Actually, the best way to treat us is as a new kind of marketing.  The benefit of working with bloggers is that we bring a very specific target audience, whether mums or bakers or gamers.  Our audience is a relevant brand's target market.  Our audience are interested, engaged, and if you offer something great, they may just buy it.  If you're not offering a product or service to market, then the exposure we provide is equally as valuable.  Your client will be noticed, will be talked about, and as a PR that's surely what you want?

So when I say I don't hand that out for free, coming back to me with disparaging comments probably isn't the way forward.  Not that I always charge, get on the right side of me, read my witterings and twitterings, be polite and friendly - and interested - and I might even do you a favour (or several).  But expect me to promote your client/campaign/competition for nada, and you'll get short shrift.

Bloggers are part of the PR machine now, and we expect a professional approach, enjoy a good relationship, and need a bit of the marketing budget in return for what we give.  After all, we actually make your job easier.  Rather than throwing a lot of hooha at the Yahoo/Daily Mail/other big site or newspaper wall and seeing how much sticks, we give you the target demographic on a plate.

If you need any more tips on how to work with bloggers, do let me know.  But please, no more rude e-mails.

Best regards,


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  1. You with your little site, Leta! ;) Only no.1 in lifestyle and parenting. How could you refuse some free content for your blog?! :)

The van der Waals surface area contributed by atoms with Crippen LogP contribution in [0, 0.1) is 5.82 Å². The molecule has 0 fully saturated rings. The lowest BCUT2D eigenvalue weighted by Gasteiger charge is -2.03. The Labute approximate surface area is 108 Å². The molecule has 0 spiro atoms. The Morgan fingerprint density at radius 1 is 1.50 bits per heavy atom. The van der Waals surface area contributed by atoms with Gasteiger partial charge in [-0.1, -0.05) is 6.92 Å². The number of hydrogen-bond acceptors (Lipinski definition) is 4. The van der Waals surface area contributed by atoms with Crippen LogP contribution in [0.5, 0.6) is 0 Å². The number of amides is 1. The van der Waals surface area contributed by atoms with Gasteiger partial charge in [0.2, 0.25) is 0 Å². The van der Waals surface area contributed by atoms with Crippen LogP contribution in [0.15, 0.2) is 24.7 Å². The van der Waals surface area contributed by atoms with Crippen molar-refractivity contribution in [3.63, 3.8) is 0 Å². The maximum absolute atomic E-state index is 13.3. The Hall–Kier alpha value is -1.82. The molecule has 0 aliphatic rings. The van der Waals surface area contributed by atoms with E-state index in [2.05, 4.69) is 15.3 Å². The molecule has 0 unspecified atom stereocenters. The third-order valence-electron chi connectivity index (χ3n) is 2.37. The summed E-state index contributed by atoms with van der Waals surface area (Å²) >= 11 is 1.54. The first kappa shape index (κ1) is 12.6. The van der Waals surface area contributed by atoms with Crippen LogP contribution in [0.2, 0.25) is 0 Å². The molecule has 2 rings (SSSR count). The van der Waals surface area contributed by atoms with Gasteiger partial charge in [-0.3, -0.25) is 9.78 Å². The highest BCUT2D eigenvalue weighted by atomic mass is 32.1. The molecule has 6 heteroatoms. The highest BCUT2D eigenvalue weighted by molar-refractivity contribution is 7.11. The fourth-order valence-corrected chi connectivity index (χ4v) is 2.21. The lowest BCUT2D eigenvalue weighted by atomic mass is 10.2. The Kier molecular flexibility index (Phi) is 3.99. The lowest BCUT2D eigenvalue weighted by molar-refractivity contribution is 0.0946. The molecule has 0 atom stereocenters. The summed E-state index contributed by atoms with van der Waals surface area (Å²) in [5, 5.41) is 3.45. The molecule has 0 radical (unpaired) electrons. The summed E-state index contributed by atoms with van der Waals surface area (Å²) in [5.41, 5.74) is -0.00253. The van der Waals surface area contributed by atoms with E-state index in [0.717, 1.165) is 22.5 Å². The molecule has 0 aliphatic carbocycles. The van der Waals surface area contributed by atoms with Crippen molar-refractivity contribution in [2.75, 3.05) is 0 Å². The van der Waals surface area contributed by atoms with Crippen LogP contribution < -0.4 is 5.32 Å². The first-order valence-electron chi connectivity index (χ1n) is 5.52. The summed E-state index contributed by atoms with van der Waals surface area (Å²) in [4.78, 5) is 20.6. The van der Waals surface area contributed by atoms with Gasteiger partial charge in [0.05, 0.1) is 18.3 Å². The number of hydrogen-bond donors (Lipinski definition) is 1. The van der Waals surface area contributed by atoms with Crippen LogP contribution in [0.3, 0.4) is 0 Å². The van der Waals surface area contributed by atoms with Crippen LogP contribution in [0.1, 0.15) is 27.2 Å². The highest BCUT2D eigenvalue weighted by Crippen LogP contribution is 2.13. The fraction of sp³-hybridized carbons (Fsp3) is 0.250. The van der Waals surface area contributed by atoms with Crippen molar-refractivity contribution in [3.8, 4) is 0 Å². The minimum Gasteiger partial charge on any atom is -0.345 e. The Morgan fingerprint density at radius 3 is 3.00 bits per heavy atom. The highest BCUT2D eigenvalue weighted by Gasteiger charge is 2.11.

2. Oh dear! He didn't get it at all did he? What a novice!

  3. I know very very little about blogs but even i'm thinking what was this (presumably degree educated marketing graduate) thinking? We appreciate the work you put into your blog but expect you to be compensated fairly at the same time!

  4. but will think it is about him?!

  5. Well done for telling him where to go x

  6. Thanks all. Think I need to write a how to work with bloggers guide as have had a lot more of these kind of approaches lately :-/

  7. Well said :)

    I get so many emails from people expecting me to do something for nothing and when I explain the reasons I can't some are very rude. Oh well, no skin off my back anyway :)

  8. Perfectly put! I get so many of these in various forms *eyes roll* but the brands I have a relationship with are invaluable.

  9. Having had no experience with Bloggers in the past, we've just reached out to some for their help in promoting our product and hope that our approach was far more respectful and sincere than this mans sounds like. Great letter back to him though, it amazes me how many people think that the way to win business is to tell you how bad yours is and that they are so much better than you they can make it better!!

  10. The letter is brilliant. I have not had any experience with PR people (yet), but I can see how rude and aggravating it must be.

  11. Round of applause! Nicely said :)

  12. I love this, you were eloquent and funny whilst telling him exactly where to go! Did make me chuckle. ☺ Xx

  13. So well said! I get inundated with those kinds of emails every day - it's maddening!

    I reply with a similar email and point out that I don't work for free. I worked hard for 7 years to have the readers I have and 100,000 social media followers - you don't get to access that for free. Blogging is not a hobby - it's my profession.

    Dagmar ~ Dagmar's Home